It is my experience that there is a universal language that all beings understand. The way I explain this to my students is to introduce the notion of the "thought before the thought". This is the fraction of time between a thought arising and it becoming verbalised in our minds. For instance, imagine that you are standing on the pavement and suddenly you see a loved one on the other side of the road. Your loved one begins to cross the road to come to meet you. Suddenly you notice a car coming and realise that it is not safe for your loved one to begin to cross. An impulse arises in you before you manage to say "STOP!". The moment in time at which that impulse becomes formed in your belly before it makes its way up to your throat to become verbalised as "STOP!" is the moment in time when an animal will immediately register your signal.
This is how a medium receives information from a spirit contact and how they are able to communicate with those whose native tongue is different to their own.
As an animal communicator, I have often thought about how animals communicate with me in the English Language and so far the best explanation that I have, is that I have a translator in my mind that instantly translates from the thought impulse, the pre-word thought to a word thought.
Of course, animals also communicate to me with sensations that I receive in my body. I am not sure that the animals are always sending these to me on purpose or whether I just pick them up from tuning into the animal's energy body during a communication. Either way, I will feel these sensations in my own body as if they are my own. The only way that I know that they are not, is when I have the thought, "Ah, this is not mine.." and then the sensation disappears.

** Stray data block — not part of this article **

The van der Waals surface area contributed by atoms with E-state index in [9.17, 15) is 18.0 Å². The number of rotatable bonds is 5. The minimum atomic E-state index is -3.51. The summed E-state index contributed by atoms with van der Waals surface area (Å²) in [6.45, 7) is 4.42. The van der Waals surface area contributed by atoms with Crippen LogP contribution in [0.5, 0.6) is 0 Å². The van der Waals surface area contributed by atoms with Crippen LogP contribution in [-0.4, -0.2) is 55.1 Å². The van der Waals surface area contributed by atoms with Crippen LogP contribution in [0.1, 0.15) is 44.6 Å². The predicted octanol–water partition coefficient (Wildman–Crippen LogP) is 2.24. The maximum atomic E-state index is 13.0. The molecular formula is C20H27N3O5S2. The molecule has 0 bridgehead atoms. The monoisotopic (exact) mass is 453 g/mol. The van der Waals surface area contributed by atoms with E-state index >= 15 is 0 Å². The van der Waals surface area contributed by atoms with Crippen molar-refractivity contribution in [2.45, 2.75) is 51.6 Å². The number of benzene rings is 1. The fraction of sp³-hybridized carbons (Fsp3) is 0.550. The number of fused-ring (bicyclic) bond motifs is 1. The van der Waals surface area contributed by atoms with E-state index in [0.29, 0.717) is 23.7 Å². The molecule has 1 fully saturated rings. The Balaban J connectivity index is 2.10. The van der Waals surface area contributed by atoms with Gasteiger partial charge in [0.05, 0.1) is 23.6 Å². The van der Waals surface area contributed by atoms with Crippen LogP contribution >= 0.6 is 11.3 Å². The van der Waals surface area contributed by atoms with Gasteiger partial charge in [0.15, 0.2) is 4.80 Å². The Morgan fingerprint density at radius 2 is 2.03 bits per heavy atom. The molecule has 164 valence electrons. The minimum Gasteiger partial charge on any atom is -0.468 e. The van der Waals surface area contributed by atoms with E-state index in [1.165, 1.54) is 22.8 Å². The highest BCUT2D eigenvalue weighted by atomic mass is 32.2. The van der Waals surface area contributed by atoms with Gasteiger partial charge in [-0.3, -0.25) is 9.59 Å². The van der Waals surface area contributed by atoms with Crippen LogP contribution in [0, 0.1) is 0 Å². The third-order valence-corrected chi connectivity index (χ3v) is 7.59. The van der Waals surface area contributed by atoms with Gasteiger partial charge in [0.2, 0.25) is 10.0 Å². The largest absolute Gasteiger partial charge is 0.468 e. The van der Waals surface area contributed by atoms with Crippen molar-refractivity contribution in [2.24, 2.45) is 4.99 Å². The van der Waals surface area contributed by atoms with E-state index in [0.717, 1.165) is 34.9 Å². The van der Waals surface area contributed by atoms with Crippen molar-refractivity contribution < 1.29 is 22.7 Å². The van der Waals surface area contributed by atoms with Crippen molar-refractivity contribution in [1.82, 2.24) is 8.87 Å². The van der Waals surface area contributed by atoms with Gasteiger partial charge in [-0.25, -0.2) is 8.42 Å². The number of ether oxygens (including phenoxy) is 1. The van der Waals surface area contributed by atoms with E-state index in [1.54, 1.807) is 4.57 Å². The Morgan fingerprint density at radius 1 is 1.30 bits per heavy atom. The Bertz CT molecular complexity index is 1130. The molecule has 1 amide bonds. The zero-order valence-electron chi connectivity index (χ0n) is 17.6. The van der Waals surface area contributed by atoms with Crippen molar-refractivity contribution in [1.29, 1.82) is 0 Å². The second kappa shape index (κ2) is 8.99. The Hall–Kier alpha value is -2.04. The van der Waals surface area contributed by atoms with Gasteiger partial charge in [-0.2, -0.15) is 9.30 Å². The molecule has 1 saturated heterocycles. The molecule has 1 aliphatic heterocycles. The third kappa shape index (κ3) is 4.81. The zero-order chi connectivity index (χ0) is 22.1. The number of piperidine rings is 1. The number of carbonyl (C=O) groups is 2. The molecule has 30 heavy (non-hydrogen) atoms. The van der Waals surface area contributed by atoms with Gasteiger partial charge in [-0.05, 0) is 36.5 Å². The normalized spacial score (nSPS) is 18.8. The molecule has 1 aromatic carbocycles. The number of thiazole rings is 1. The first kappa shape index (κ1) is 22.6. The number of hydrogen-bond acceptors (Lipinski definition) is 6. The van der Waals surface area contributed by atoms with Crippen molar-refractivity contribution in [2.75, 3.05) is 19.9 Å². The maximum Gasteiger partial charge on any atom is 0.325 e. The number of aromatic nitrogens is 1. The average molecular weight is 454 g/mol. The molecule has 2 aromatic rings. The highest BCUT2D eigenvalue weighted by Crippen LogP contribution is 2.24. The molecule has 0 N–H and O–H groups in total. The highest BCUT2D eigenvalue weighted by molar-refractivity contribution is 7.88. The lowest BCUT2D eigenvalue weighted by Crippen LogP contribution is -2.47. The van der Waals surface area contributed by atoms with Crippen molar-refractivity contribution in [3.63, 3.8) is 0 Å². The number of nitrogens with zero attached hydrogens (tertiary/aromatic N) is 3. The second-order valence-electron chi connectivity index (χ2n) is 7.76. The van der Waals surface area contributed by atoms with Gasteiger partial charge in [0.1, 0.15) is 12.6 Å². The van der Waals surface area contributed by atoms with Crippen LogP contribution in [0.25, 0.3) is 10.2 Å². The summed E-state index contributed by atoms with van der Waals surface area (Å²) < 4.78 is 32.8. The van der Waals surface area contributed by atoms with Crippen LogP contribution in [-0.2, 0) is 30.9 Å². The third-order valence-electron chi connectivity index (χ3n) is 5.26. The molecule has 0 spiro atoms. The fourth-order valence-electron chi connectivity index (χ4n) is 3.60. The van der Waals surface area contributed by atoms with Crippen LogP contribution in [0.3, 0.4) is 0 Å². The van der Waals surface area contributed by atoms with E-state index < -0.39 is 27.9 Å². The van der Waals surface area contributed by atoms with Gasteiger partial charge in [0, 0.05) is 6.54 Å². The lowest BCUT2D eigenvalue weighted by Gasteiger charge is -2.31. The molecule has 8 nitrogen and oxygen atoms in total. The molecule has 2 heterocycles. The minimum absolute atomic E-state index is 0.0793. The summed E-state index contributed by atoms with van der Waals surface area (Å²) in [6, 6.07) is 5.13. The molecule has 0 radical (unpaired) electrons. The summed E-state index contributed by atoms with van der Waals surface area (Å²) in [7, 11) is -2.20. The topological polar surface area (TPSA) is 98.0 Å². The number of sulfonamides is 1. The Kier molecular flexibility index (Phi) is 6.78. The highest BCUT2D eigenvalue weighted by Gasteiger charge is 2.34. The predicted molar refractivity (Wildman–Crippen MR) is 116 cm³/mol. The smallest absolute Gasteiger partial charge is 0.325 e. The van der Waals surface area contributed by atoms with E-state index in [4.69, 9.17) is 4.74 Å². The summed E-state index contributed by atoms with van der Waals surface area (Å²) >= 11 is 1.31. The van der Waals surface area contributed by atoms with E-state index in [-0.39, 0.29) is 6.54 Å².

All beings are able to communicate by telepathy. Our body minds are like mini-radio-stations receiving and relaying signals all the time. Animals are already experts in this field and are just waiting for humans to catch on! Have you ever watched a shoal of fish moving as if they were one organism? We are not as separate as we like to think...
All of us possess the ability to pick up on another's emotions and thoughts and indeed do so throughout our daily lives, though not always consciously. In fact, many people actually find it hard NOT to pick up on another's emotions - how many times have you entered a room and ended up with a knot of tension in your stomach because someone else was tense? Do you find it difficult to shake off another's negativity? You are already using telepathy or empathy!